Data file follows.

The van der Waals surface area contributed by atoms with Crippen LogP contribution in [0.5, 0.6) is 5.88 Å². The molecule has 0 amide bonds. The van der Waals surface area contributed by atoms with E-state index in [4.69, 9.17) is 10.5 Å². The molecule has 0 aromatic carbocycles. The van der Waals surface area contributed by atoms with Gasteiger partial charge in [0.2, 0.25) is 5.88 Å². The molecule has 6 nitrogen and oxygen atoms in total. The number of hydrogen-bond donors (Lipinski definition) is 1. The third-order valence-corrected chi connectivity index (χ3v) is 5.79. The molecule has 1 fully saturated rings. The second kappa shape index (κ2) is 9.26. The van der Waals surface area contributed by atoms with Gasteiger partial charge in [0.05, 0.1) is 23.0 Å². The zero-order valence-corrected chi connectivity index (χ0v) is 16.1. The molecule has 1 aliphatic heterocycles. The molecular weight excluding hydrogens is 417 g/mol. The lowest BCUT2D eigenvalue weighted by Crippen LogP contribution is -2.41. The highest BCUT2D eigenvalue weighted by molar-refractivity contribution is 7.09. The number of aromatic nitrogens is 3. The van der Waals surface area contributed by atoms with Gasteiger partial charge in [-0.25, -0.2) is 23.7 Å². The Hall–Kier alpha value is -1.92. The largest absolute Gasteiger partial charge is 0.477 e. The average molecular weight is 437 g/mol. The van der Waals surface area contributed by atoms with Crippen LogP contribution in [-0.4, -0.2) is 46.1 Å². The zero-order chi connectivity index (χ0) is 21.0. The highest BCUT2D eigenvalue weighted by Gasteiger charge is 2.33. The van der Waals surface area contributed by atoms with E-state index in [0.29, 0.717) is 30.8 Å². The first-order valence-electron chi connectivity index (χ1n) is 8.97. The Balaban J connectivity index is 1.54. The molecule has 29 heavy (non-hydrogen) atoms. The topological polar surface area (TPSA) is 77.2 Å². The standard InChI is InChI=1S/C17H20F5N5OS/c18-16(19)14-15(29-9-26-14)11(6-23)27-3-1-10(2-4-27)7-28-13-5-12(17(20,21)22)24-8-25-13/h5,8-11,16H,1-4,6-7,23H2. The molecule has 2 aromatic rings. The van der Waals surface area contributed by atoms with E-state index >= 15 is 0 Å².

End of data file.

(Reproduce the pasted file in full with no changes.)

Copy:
The van der Waals surface area contributed by atoms with Crippen LogP contribution in [0.5, 0.6) is 5.88 Å². The molecule has 0 amide bonds. The van der Waals surface area contributed by atoms with E-state index in [4.69, 9.17) is 10.5 Å². The molecule has 0 aromatic carbocycles. The van der Waals surface area contributed by atoms with Gasteiger partial charge in [0.2, 0.25) is 5.88 Å². The molecule has 6 nitrogen and oxygen atoms in total. The number of hydrogen-bond donors (Lipinski definition) is 1. The third-order valence-corrected chi connectivity index (χ3v) is 5.79. The molecule has 1 fully saturated rings. The second kappa shape index (κ2) is 9.26. The van der Waals surface area contributed by atoms with Gasteiger partial charge in [0.05, 0.1) is 23.0 Å². The zero-order valence-corrected chi connectivity index (χ0v) is 16.1. The molecule has 1 aliphatic heterocycles. The molecular weight excluding hydrogens is 417 g/mol. The lowest BCUT2D eigenvalue weighted by Crippen LogP contribution is -2.41. The highest BCUT2D eigenvalue weighted by molar-refractivity contribution is 7.09. The number of aromatic nitrogens is 3. The van der Waals surface area contributed by atoms with Gasteiger partial charge in [-0.25, -0.2) is 23.7 Å². The Hall–Kier alpha value is -1.92. The largest absolute Gasteiger partial charge is 0.477 e. The average molecular weight is 437 g/mol. The van der Waals surface area contributed by atoms with Crippen LogP contribution in [-0.4, -0.2) is 46.1 Å². The zero-order chi connectivity index (χ0) is 21.0. The highest BCUT2D eigenvalue weighted by Gasteiger charge is 2.33. The van der Waals surface area contributed by atoms with E-state index in [0.29, 0.717) is 30.8 Å². The first-order valence-electron chi connectivity index (χ1n) is 8.97. The Balaban J connectivity index is 1.54. The molecule has 29 heavy (non-hydrogen) atoms. The topological polar surface area (TPSA) is 77.2 Å². The standard InChI is InChI=1S/C17H20F5N5OS/c18-16(19)14-15(29-9-26-14)11(6-23)27-3-1-10(2-4-27)7-28-13-5-12(17(20,21)22)24-8-25-13/h5,8-11,16H,1-4,6-7,23H2. The molecule has 2 aromatic rings. The van der Waals surface area contributed by atoms with E-state index >= 15 is 0 Å².